The Slight Return of Gilles Mimouni by Andrew Gunn
And I have seen the second film by Gilles Mimouni, and it was not good—but its very existence fills me with hope.
If you don’t know the name Gilles Mimouni and you are even slightly interested in films, then you are morally required to stop reading this and immediately watch L’Appartement. Mimouni’s debut is a beguiling, tricksy, twisty-turny romantic thriller with a coolly assured style and confidence. Straight away it marked Mimouni out as a writer-director to watch—which is unfortunate for the watchers, because then he disappeared.
L’Appartement is not an incredibly well-known movie, despite winning a BAFTA (good) and a Hollywood remake (bad) but its allure is such that, five or six years after I first saw it, I met two other people who remembered the same seminal late-night screening on Channel 4. Those who have seen it tend to rave about it; many also wonder, from time to time, whatever happened to one-hit-wonder Mimouni.
The script had a huge impact on my writing, with freewheelin’ love and lust confused and explored within a detective story template. It’s full of dreamy iconography like hotel room keys, red shoes and a single rose licked by flames. There are Hitchcockian staples like obsession and mistaken identity—in a nice touch, the two leading ladies’ names, Alice and Lisa, are syllabic inversions. The film subtly recalls Vertigo, but I wouldn’t consider it too hyperbolic to say that L’Appartement is the better film.
L’Appartement introduced Vincent Cassel and Monica Bellucci to each other, and they quickly formed their generation’s most beautiful on- and off-screen couple.
The film also sparked my love for French cinema. More than the Truffaut and Godard and Jeunet & Caro I’d already seen, this one clicked with my sensibilities—probably because of the amateur detective stuff. Over the years my long-play videotape (L’Appartement sandwiched between Tremors and Sea of Love) was replaced by an Artificial Eye DVD which then became part of an induction program for new girlfriends, along with my shitty poetry and awesome homecooked haggis stir-fry.
From time to time I had reason to return to IMDb and check if anybody, anywhere, had any clue what the fuck Mimouni was doing. In 2010, thirteen years into his vanishing act, I came across a blog which named a few stalled follow-up projects, two of which—a Cassel-starring spy thriller called The Pretender and a mistaken-identity swashbuckler called The Swedish Cavalier—are mouthwatering prospects.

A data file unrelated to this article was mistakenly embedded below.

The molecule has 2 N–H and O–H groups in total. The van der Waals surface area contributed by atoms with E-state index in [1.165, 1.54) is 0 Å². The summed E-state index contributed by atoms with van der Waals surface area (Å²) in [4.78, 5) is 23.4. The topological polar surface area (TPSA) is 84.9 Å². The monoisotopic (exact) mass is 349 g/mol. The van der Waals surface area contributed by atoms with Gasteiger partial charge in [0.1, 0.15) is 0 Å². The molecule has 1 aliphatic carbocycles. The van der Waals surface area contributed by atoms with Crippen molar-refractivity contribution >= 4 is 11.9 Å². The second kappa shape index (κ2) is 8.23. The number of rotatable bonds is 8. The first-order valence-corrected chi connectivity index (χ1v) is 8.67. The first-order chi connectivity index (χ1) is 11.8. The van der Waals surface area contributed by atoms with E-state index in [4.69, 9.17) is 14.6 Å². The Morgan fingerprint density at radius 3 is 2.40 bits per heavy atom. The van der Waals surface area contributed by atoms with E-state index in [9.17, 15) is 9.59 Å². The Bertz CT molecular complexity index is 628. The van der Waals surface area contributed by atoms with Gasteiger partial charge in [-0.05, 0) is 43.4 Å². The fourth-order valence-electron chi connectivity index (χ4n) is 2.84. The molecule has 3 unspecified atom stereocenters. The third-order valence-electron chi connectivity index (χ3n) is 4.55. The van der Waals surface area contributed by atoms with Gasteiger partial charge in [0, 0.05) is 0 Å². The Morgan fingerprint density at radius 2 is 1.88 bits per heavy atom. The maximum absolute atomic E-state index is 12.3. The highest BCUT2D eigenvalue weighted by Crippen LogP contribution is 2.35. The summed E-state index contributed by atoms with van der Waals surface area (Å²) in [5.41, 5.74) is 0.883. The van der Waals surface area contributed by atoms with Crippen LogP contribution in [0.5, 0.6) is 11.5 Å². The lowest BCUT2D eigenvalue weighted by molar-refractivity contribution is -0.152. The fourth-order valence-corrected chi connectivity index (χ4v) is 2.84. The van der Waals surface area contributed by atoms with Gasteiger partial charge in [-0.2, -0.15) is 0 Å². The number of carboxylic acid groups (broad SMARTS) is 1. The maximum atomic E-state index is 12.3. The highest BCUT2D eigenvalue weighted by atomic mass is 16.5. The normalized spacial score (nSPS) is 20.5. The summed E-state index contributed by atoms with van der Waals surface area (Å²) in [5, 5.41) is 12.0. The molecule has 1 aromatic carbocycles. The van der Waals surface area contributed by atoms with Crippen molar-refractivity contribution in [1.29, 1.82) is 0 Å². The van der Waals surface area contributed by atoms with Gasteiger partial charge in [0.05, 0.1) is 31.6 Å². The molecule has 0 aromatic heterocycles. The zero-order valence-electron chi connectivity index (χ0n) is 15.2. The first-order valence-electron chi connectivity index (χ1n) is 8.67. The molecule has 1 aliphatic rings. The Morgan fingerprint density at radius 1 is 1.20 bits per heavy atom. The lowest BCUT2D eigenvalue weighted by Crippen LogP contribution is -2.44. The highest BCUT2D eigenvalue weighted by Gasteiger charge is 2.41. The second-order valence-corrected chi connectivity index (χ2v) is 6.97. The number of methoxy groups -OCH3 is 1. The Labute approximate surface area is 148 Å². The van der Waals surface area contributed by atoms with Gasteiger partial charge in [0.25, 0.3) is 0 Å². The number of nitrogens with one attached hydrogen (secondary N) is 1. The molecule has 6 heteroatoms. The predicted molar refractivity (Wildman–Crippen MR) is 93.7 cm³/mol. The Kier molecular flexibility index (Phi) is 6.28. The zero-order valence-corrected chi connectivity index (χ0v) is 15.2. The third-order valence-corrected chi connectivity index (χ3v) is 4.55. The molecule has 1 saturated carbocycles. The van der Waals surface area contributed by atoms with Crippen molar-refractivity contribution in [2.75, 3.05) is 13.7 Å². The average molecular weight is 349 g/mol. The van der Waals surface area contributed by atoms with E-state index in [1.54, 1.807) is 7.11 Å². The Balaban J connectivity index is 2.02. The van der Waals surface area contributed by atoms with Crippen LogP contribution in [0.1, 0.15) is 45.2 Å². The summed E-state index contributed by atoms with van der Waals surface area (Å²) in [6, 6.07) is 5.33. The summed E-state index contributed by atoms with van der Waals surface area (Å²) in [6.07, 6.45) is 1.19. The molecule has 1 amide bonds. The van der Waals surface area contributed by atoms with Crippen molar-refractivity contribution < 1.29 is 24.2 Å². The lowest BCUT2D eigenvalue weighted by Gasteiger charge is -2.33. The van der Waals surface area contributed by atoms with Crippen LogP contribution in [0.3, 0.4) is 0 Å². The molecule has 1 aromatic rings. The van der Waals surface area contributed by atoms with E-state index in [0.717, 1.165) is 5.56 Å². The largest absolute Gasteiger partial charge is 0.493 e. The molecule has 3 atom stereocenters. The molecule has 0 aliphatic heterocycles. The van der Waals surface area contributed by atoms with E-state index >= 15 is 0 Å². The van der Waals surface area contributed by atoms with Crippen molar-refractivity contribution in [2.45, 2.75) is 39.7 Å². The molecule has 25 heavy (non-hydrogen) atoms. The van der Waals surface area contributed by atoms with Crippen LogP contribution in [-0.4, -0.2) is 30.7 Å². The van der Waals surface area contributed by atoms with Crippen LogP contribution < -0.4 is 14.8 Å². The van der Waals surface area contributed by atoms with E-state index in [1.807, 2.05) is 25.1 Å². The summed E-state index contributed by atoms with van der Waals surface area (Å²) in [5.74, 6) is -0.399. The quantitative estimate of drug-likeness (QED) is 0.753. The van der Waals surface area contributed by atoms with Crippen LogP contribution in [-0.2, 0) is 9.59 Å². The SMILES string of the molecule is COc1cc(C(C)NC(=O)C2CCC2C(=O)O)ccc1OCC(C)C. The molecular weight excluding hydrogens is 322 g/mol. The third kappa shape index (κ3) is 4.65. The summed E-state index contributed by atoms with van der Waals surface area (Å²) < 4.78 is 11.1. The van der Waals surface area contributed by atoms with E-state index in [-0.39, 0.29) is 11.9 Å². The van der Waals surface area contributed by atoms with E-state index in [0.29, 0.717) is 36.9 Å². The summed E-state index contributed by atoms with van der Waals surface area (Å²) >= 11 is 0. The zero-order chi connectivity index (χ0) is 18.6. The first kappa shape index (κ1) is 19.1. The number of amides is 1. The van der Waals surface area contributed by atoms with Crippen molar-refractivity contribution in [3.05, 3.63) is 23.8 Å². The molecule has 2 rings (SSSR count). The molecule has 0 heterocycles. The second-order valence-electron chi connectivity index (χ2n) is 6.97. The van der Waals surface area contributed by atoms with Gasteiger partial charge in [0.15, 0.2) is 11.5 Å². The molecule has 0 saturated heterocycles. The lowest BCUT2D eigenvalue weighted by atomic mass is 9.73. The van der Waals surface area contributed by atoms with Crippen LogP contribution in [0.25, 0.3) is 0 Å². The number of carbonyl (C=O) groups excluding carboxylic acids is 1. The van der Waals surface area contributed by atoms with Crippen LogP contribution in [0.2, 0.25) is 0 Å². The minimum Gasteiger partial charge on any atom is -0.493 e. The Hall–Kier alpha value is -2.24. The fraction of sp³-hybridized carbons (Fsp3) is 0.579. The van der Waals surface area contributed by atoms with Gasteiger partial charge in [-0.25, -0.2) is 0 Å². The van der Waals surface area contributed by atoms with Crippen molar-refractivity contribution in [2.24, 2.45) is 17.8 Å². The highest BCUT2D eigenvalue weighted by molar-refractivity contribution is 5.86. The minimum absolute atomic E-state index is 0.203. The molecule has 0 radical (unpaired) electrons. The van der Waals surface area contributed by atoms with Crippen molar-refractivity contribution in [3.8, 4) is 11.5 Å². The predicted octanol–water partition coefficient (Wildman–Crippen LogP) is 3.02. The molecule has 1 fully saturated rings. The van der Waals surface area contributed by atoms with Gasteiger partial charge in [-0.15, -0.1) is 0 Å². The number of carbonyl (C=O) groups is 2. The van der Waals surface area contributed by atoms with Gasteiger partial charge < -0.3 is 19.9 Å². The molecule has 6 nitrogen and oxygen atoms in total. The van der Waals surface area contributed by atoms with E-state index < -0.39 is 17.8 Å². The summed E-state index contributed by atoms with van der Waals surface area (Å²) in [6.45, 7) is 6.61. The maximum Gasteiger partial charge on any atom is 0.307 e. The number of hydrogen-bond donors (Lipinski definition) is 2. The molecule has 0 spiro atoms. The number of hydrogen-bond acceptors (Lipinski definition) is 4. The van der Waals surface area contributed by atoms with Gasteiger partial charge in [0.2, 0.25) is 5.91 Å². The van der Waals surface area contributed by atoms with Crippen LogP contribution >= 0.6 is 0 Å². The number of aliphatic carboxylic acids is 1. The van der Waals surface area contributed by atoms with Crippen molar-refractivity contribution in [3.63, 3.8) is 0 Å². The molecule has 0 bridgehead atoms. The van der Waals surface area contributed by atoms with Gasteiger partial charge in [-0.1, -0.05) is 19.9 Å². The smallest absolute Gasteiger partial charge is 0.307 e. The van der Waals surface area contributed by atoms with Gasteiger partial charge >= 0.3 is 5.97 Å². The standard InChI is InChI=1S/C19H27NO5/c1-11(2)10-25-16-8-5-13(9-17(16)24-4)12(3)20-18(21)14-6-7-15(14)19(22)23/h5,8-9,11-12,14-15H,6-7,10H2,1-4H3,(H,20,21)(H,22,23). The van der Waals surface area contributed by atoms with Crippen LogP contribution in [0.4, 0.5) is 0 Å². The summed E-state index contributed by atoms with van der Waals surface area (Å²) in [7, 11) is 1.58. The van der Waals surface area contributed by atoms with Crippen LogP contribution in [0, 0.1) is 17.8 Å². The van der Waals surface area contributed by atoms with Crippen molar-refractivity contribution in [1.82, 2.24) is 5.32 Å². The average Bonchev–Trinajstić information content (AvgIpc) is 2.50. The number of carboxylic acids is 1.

Mimouni re-emerged briefly in 2004 as the “executive producer” of Wicker Park, my fellow countryman Paul McGuigan’s remake of L’Appartement. But given the botched ending I suspect that Mimouni was at best a silent executive producer and more likely just someone who signed a bit of paper one time that allowed Hollywood to spew forth their perfunctory adaptation.
Around this time there were rumours he was directing ads and/or music videos in France. While fact-checking this essay I also noticed this extra 2010 credit on IMDb, which I swear wasn’t there when I started writing. It’s for an hour-long documentary, part of a TV series called Il était une fois (“Once upon a time”) with which I am unfamiliar.
Finally my wife and I came across Mimouni’s second film by accident. We often mainline a bit of French culture through TV5 Monde, and two minutes into a TV movie called 1, 2, 3 Voleurs (“thieves”) I sat bolt-upright on the sofa (which is not easy on my sofa) as the name Gilles Mimouni appeared on screen. Not only had he co-written this film, he directed it too! Jesus Christ, I said, before boring my wife with an abridged version of the diatribe you’ve just read.
1, 2, 3 Voleurs was produced in 2011 and stars Isabelle Carré and Nicolas Cazalé. Cazalé plays the driver of an armoured truck who makes off with its payload on a whim, and is pursued not only by a couple of cops (including Reda Kateb from the second season of Spiral) but a gang of would-be robbers who also had their eye on the truck and, perhaps controversially, consider the loot theirs. Carré, playing Cazalé’s girlfriend, is caught in the middle of all this.
It’s heartbreaking to report that the film is neither very good nor very memorable. It’s a bit like Orson Welles following up Citizen Kane with an episode of Columbo. There are a few Mimouni hallmarks: the carefully framed, just off-centre close-ups are one; the bold, abrupt musical cues are another, though perhaps overdone here. The focus switches midway through the story, from the male to the female lead, as it did in L'Appartement.
All of this supports that messy writer’s credit at the beginning: scénario by Gregory Baranes, adaptation by Natalie Carter & Gilles Mimouni and Gregory Baranes. I would bet my grandmother’s last £100 that Mimouni came late to the party and fucked at least a little bit with the DJ’s playlist. The result is probably only just recognisably un film de Mimouni, and to be honest, given that he was once considering spy thrillers and swashbucklers, it’s hard to see what drew him to the project.
But the reason 1, 2, 3 Voleurs fills me with hope is that the amazing disappearing film-maker has finally reappeared. Which means that he is not only still alive, but still capable of making another goddamn film.
Based on a hunch and intelligent guesswork, I choose to believe that 1, 2, 3 Voleurs was, for Mimouni, a combination of bill-paying and getting-back-in-the-game. It logically follows that he wants to get back in the game not to make TV movie bill-payers but to make a proper film. Has the prodigal son finally returned?
Originally published 31 July 2013.